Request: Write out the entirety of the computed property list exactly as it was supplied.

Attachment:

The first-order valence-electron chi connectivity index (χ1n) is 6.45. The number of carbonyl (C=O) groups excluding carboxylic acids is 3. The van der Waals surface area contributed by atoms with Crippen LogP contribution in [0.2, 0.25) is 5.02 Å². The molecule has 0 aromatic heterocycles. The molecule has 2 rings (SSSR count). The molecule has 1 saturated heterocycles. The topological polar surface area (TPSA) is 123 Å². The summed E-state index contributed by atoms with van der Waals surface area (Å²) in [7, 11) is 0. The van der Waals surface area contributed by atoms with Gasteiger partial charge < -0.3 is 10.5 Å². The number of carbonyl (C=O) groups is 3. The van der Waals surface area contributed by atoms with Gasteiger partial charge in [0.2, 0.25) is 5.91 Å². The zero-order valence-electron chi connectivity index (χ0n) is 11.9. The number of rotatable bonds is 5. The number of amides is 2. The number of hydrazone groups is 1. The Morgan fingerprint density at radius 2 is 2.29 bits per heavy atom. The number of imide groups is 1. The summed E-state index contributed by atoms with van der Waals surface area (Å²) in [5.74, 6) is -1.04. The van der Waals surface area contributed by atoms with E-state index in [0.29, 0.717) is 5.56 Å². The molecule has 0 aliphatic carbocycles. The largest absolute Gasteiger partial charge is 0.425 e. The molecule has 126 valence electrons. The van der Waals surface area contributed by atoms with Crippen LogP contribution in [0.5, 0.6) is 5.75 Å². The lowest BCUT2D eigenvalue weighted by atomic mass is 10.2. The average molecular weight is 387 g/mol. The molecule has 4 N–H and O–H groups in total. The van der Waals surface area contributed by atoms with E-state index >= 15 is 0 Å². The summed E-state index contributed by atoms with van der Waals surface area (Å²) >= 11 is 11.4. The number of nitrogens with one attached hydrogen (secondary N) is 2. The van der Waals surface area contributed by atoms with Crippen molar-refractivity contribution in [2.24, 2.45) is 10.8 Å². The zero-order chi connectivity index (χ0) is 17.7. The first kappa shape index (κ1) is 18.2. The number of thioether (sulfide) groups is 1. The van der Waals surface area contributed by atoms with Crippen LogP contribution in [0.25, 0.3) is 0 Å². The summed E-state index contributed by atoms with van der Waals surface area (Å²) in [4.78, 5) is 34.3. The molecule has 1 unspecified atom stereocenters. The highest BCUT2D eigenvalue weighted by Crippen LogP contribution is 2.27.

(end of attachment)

The first-order valence-electron chi connectivity index (χ1n) is 6.45. The number of carbonyl (C=O) groups excluding carboxylic acids is 3. The van der Waals surface area contributed by atoms with Crippen LogP contribution in [0.2, 0.25) is 5.02 Å². The molecule has 0 aromatic heterocycles. The molecule has 2 rings (SSSR count). The molecule has 1 saturated heterocycles. The topological polar surface area (TPSA) is 123 Å². The summed E-state index contributed by atoms with van der Waals surface area (Å²) in [7, 11) is 0. The van der Waals surface area contributed by atoms with Gasteiger partial charge < -0.3 is 10.5 Å². The number of carbonyl (C=O) groups is 3. The van der Waals surface area contributed by atoms with Gasteiger partial charge in [0.2, 0.25) is 5.91 Å². The zero-order valence-electron chi connectivity index (χ0n) is 11.9. The number of rotatable bonds is 5. The number of amides is 2. The number of hydrazone groups is 1. The Morgan fingerprint density at radius 2 is 2.29 bits per heavy atom. The number of imide groups is 1. The summed E-state index contributed by atoms with van der Waals surface area (Å²) in [5.74, 6) is -1.04. The van der Waals surface area contributed by atoms with E-state index in [0.29, 0.717) is 5.56 Å². The molecule has 0 aliphatic carbocycles. The largest absolute Gasteiger partial charge is 0.425 e. The molecule has 126 valence electrons. The van der Waals surface area contributed by atoms with Crippen LogP contribution in [0.5, 0.6) is 5.75 Å². The lowest BCUT2D eigenvalue weighted by atomic mass is 10.2. The average molecular weight is 387 g/mol. The molecule has 4 N–H and O–H groups in total. The van der Waals surface area contributed by atoms with E-state index >= 15 is 0 Å². The summed E-state index contributed by atoms with van der Waals surface area (Å²) >= 11 is 11.4. The number of nitrogens with one attached hydrogen (secondary N) is 2. The van der Waals surface area contributed by atoms with Crippen molar-refractivity contribution in [2.24, 2.45) is 10.8 Å². The zero-order chi connectivity index (χ0) is 17.7. The first kappa shape index (κ1) is 18.2. The number of thioether (sulfide) groups is 1. The van der Waals surface area contributed by atoms with Crippen LogP contribution in [0.25, 0.3) is 0 Å². The summed E-state index contributed by atoms with van der Waals surface area (Å²) in [4.78, 5) is 34.3. The molecule has 1 unspecified atom stereocenters. The highest BCUT2D eigenvalue weighted by Crippen LogP contribution is 2.27.